Daniel Bienstock | Short-Circuiting Blackouts
Professor of Industrial Engineering and Operations Research and of Applied Physics and Applied Mathematics
This profile is included in the publication Excellentia, which features current research of Columbia Engineering faculty members.
Photo by Eileen Barroso
On August 14, 2003, an unusual combination of events shut down electrical power for 55 million people in the United States and Canada. The event was what statisticians call a black swan, something so rare that no one plans for it. Yet major blackouts also occurred—with significant consequences—in 1965 and 1977.
Daniel Bienstock believes that by studying these black swans, he can help utilities prepare for and even prevent the next major blackout.
“We’re borrowing ideas from other engineering disciplines,” said Bienstock. “If you design an aircraft wing, you test it by strapping it to a fixture and vibrating it to see what breaks. We do the same thing by using our model of the grid. Our objective is to stress the grid and see where it breaks.”
The 2003 crisis involved a number of unusual events that occurred in different parts of the Eastern United States grid. These included human errors, control room computer bugs, and a plant shutdown. These events put too much strain on several major power lines, causing them to overheat and eventually shut down. This started a process that snowballed until it knocked down much of the Eastern grid.
“One or two things like this can happen frequently and the grid can handle it,” said Bienstock. “But here, the particular combination proved catastrophic. After gathering momentum for several hours, the snowball caused hundreds of lines to fail within 15 minutes.”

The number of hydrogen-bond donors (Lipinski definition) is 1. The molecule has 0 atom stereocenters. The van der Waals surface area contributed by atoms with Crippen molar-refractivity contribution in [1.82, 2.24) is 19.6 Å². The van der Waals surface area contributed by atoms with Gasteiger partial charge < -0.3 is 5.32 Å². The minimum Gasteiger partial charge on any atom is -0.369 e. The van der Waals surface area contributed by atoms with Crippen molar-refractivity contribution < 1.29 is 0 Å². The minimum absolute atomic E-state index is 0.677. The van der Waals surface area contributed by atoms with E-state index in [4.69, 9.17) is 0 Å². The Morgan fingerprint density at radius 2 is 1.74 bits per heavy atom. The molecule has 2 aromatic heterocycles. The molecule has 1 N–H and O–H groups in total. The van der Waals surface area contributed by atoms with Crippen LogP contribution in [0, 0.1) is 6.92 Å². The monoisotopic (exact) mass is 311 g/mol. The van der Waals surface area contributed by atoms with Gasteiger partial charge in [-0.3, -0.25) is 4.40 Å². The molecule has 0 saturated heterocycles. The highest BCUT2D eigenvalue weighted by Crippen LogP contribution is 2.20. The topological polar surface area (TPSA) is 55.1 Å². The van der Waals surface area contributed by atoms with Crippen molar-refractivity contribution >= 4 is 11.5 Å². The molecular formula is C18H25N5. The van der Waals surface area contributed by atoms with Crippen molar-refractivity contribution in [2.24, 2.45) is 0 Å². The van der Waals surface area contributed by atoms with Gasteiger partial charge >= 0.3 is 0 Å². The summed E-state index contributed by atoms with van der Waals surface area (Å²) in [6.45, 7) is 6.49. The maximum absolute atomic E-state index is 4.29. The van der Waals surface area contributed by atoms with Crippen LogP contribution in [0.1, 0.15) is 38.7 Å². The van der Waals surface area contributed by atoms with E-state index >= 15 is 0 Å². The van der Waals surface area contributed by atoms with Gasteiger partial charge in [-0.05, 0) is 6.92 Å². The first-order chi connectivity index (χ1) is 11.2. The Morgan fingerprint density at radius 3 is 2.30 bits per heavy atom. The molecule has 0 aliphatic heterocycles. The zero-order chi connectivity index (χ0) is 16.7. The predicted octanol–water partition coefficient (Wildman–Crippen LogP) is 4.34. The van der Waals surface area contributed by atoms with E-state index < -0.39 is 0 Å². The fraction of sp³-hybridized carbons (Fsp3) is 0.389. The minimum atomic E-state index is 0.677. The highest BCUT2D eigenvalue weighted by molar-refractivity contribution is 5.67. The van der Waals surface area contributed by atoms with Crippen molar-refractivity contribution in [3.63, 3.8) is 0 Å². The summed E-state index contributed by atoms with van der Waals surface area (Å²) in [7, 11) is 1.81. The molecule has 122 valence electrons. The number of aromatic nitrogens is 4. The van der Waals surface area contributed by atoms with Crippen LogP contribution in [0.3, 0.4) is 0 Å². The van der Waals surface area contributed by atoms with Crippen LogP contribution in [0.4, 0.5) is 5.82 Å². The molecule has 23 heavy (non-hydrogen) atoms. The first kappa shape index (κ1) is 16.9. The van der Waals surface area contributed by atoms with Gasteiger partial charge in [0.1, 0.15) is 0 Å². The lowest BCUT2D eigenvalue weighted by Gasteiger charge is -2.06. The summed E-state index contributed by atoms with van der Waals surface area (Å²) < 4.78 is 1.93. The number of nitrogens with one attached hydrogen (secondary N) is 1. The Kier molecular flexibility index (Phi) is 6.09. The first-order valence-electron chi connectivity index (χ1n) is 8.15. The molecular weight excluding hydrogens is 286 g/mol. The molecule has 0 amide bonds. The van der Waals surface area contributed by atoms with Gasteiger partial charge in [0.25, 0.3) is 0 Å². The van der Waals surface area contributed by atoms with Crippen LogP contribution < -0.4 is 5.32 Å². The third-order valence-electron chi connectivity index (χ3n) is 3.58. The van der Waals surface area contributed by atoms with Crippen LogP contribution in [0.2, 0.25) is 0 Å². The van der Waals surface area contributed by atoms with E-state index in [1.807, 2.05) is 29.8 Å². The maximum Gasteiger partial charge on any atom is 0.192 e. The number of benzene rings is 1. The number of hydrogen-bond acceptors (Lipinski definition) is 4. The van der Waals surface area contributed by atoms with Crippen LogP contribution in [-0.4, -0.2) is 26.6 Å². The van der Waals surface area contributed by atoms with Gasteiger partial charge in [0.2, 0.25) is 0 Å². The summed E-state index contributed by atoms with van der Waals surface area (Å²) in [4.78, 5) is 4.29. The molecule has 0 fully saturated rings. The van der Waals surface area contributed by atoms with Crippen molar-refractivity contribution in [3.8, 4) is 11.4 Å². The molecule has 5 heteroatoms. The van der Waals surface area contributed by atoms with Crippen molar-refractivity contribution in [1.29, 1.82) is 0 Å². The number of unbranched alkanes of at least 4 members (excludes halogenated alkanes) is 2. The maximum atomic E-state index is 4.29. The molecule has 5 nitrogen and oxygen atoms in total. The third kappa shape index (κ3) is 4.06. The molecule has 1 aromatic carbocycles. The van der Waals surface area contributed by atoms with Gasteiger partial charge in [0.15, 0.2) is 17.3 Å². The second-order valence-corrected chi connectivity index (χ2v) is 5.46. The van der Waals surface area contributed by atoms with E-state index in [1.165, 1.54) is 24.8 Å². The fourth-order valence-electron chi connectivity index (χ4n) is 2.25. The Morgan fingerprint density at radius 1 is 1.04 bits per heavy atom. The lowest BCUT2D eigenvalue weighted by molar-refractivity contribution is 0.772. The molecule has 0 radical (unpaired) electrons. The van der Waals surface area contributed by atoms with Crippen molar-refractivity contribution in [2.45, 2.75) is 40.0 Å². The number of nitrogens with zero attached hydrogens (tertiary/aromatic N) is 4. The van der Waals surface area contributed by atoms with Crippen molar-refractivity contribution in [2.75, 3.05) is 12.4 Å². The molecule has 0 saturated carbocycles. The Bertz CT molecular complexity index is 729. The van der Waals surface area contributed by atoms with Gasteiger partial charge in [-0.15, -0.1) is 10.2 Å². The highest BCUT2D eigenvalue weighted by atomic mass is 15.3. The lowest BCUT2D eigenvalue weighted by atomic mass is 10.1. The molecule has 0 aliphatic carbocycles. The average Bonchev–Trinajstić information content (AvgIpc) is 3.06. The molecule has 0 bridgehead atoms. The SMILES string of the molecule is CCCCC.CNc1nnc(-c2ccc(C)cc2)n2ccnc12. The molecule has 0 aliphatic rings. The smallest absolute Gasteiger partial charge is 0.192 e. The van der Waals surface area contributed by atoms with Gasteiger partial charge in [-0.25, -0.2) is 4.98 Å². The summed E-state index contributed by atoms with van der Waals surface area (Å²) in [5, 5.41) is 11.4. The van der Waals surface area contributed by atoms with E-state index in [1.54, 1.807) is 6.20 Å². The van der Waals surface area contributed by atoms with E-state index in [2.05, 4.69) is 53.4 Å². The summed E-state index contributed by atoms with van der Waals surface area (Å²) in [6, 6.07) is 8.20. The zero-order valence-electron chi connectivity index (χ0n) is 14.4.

His goal is to create software that will let utilities analyze cascading events and react to them before the grid comes down. First, though, he needs to anticipate what combination of events could trigger a blackout.
“The traditional way is to enumerate every possible combination of individual lines coming down and determine the consequences,” he said. “There are not enough computers in the world to do this.”
Instead, Bienstock created a mathematical model of the grid and stresses it in different ways.
“We can use the model to show us where the grid will break. Then we see what we can do to address those vulnerabilities,” he said.
He also runs what-if scenarios.
“It’s a chess game. We look at cascading events and test different strategies to find the best way to react. These become templates that can guide utility responses before these events turn into a major outage,” Bienstock said.
“Imagine,” he concluded. “We would have had at least one hour to do our computations in 2003. We could have calculated the right moves to prevent a blackout.”
B.S., Brandeis University, 1982; Ph.D., Massachusetts Institute of Technology, 1985